Another difficulty is trying to rustle up an audience on a Monday night. People have better things to be doing and it just doesn’t have the cachet of the Late Late Show. Q&A has beefed-up the audience with invited guests. What’s irritating is that these are not identified as such – although you can usually make a reasonable guess.

    Personally speaking, I tend to watch Q&A from the start-time of about 10.30 until 11.00 pm when  I usually switch over to Vincent Browne’s show on TV3. By that stage the major issue of the day has usually been covered on Q&A and I’m unlikely to miss anything vital in the second half.

    Browne’s show has the entertainment value that drew the crowds to the Colosseum in Rome all those centuries ago. His interview technique reminds me of the Bad Guy in the old cowboy movie who whips out his six-gun in the saloon and starts firing shots into the floor beside the feet of a frightened fellow-customer, with the accompanying mantra, “Dance, boy, dance!”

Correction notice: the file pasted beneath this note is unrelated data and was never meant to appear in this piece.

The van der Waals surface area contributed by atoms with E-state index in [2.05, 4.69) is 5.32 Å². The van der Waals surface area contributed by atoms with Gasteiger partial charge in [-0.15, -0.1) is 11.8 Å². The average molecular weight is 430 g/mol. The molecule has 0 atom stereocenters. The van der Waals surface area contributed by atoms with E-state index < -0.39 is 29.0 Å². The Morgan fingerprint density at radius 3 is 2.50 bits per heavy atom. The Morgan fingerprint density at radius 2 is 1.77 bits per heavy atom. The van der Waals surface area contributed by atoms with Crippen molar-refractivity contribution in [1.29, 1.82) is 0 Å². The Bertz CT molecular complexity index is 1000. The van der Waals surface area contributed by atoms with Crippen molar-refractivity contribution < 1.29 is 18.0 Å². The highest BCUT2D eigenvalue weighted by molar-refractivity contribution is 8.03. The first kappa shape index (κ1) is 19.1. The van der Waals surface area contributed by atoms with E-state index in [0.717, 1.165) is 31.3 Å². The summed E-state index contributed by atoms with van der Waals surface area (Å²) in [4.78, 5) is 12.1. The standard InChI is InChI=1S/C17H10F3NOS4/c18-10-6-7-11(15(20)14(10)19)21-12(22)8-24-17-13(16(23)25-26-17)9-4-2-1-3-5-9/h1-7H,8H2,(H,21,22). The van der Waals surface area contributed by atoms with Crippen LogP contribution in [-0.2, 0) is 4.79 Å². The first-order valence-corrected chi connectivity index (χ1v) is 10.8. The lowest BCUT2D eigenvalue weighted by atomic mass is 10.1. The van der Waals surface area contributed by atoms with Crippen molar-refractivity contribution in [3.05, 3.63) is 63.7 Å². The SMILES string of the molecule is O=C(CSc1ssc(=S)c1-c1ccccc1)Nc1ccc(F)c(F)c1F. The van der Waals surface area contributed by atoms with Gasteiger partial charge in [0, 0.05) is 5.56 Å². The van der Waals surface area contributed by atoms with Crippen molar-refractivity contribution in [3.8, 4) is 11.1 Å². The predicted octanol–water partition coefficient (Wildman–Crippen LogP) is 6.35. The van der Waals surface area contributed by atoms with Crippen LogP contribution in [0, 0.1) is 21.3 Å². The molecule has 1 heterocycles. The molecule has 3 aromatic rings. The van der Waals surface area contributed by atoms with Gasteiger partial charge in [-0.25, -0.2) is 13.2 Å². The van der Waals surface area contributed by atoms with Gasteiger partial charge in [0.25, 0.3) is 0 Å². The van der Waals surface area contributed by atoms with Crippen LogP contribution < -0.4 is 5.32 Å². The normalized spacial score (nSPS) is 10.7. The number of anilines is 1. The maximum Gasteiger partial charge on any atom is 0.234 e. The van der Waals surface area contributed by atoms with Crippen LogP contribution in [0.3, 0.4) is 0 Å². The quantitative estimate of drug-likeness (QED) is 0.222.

I know it’s the Theatre of Cruelty, but it’s very entertaining. You can nearly always be sure that the man or woman – usually a politician from one of the government parties – sitting in the chair nearest to Browne is going to get it in the neck. The other guests are really just a chorus.

    You couldn’t have that on the National Broadcaster because you are in the realm of Official Ireland and it would be considered unseemly. What a pity. Browne also draws from a wider pool of journalists for his panel: some faces you just don’t tend to see on  Q&A. It’s a bit of a talking-point in some media circles.

    It doesn’t sound like RTE is going to go for a new format with its replacement for Q&A. Perhaps there will be a greater emphasis on “yoof” (youth) which is a longstanding and traditional slogan among executives right across all branches of the media who have no other ideas rolling around in their heads.

    One big improvement would be to bring the programme forward to 9.30 or 10 pm so we could all get to bed a little earlier. What is it about politics programmes that the stations feel they have to put them out so late at night? Is there a big audience for political debate among insomniacs?